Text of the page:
There are many different visa types that you can apply for. Saracens Solicitors can help you to decide which one is most suitable for your needs when you select us as your immigration solicitor in London. The more suitable you are for the type of visa you apply for, the more likely you are to be successful in your application.
A domestic workers visa is designed for temporary residence in the UK. It allows a household to come from outside the European Economic Area and bring along the staff that they employ at home. This might include cleaners, nannies, cooks, chauffeurs and those providing care for the employer and their family.
Who is eligible?
As with most visas, there are certain requirements that you must meet in order to apply for a domestic workers visa. The regulations surrounding visas change all the time. For example, if you applied for a domestic workers visa before 5th April 2012, you have more scope to extend your stay in the UK than people who apply today.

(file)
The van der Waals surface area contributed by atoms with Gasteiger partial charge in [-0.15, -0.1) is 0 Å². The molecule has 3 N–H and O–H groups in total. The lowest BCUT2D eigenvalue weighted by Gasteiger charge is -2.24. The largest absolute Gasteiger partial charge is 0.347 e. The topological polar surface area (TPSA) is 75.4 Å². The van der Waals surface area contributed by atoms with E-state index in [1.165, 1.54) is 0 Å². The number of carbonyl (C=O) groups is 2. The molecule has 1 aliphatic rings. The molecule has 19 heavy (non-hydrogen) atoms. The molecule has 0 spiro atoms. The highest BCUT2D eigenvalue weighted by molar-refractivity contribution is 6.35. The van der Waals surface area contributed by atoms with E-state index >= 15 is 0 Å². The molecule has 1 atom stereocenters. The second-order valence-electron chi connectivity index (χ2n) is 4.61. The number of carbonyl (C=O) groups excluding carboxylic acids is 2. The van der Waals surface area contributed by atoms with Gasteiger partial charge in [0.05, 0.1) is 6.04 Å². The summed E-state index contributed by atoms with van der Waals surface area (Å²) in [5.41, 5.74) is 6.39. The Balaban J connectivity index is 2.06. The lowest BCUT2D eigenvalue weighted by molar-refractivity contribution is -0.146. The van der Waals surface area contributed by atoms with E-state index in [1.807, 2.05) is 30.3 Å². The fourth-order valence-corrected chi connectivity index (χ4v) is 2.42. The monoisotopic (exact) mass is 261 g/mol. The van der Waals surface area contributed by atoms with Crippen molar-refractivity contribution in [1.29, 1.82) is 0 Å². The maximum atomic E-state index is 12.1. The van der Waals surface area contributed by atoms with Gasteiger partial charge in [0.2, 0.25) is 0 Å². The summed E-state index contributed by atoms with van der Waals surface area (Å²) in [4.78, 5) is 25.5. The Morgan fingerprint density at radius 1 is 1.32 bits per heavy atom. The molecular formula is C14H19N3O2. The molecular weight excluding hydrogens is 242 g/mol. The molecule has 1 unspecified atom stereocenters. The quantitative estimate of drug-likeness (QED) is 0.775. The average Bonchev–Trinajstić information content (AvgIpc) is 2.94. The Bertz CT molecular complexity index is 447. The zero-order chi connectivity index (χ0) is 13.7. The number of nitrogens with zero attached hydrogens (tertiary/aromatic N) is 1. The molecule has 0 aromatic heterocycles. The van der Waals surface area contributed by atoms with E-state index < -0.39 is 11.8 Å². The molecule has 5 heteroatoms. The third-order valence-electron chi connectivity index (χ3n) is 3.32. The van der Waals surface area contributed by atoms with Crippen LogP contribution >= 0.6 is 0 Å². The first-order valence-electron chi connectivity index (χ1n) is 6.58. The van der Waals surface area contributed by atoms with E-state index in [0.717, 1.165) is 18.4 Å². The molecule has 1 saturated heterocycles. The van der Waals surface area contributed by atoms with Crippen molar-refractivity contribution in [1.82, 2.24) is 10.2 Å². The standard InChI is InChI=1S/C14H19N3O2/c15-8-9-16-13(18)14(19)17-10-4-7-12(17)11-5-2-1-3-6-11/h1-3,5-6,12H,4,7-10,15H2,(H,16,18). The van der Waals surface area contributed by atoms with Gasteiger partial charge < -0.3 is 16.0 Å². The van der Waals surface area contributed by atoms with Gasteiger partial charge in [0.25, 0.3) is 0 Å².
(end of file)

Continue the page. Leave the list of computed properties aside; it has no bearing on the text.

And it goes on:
To get the latest information, you are advised to work with an immigration solicitor. In London, at Saracens Solicitors, we keep up-to-date with the latest developments in order to give you the best service.
To apply for domestic workers visa, you need to have been working for your employer for more than one year. There are also English language and knowledge of life skills that you may need to meet.
The details of your application process
Your application will be processed in around three weeks and you can apply for your visa three months before you are due to visit the UK. You can get in touch with an immigration solicitor in London at our office as soon as you like to check on the details. The filing cost of an application is just under £500.
Your visa will allow you to stay in the UK for up to six months as long as your employer is still here and you are working for them. You cannot change jobs when you get to the UK while still working for the same employer. You can change employers but this does not extend the amount of time that you can stay in the UK.